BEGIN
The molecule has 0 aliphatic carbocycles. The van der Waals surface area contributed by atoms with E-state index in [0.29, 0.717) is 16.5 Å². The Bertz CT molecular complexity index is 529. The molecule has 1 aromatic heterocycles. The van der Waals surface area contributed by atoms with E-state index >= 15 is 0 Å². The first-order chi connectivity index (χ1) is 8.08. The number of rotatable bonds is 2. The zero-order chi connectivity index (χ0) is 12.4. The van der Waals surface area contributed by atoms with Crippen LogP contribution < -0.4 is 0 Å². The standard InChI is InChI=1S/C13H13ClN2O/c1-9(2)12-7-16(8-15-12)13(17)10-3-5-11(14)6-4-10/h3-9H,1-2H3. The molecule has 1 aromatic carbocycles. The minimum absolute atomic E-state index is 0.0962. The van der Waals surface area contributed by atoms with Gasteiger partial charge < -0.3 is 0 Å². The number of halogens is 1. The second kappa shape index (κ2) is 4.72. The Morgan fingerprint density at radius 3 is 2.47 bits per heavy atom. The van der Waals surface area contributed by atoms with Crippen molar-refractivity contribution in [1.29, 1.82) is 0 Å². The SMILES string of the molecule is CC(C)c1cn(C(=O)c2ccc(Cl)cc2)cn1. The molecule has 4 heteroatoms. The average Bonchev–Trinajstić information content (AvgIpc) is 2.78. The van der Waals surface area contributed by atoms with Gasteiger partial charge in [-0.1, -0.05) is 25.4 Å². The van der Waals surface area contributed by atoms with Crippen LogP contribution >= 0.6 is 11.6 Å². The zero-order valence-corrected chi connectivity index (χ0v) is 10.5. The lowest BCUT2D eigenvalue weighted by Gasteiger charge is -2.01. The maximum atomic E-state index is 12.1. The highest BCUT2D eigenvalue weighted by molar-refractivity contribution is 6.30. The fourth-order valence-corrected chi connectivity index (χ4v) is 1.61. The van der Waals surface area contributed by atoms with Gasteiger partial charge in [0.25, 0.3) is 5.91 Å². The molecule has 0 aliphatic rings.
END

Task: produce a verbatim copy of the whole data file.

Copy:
The molecule has 0 aliphatic carbocycles. The van der Waals surface area contributed by atoms with E-state index in [0.29, 0.717) is 16.5 Å². The Bertz CT molecular complexity index is 529. The molecule has 1 aromatic heterocycles. The van der Waals surface area contributed by atoms with E-state index >= 15 is 0 Å². The first-order chi connectivity index (χ1) is 8.08. The number of rotatable bonds is 2. The zero-order chi connectivity index (χ0) is 12.4. The van der Waals surface area contributed by atoms with Crippen LogP contribution < -0.4 is 0 Å². The standard InChI is InChI=1S/C13H13ClN2O/c1-9(2)12-7-16(8-15-12)13(17)10-3-5-11(14)6-4-10/h3-9H,1-2H3. The molecule has 1 aromatic carbocycles. The minimum absolute atomic E-state index is 0.0962. The van der Waals surface area contributed by atoms with Gasteiger partial charge < -0.3 is 0 Å². The number of halogens is 1. The second kappa shape index (κ2) is 4.72. The Morgan fingerprint density at radius 3 is 2.47 bits per heavy atom. The van der Waals surface area contributed by atoms with Crippen molar-refractivity contribution in [1.29, 1.82) is 0 Å². The SMILES string of the molecule is CC(C)c1cn(C(=O)c2ccc(Cl)cc2)cn1. The molecule has 4 heteroatoms. The average Bonchev–Trinajstić information content (AvgIpc) is 2.78. The van der Waals surface area contributed by atoms with Gasteiger partial charge in [-0.1, -0.05) is 25.4 Å². The van der Waals surface area contributed by atoms with Crippen LogP contribution >= 0.6 is 11.6 Å². The zero-order valence-corrected chi connectivity index (χ0v) is 10.5. The lowest BCUT2D eigenvalue weighted by Gasteiger charge is -2.01. The maximum atomic E-state index is 12.1. The highest BCUT2D eigenvalue weighted by molar-refractivity contribution is 6.30. The fourth-order valence-corrected chi connectivity index (χ4v) is 1.61. The van der Waals surface area contributed by atoms with Gasteiger partial charge in [0.25, 0.3) is 5.91 Å². The molecule has 0 aliphatic rings.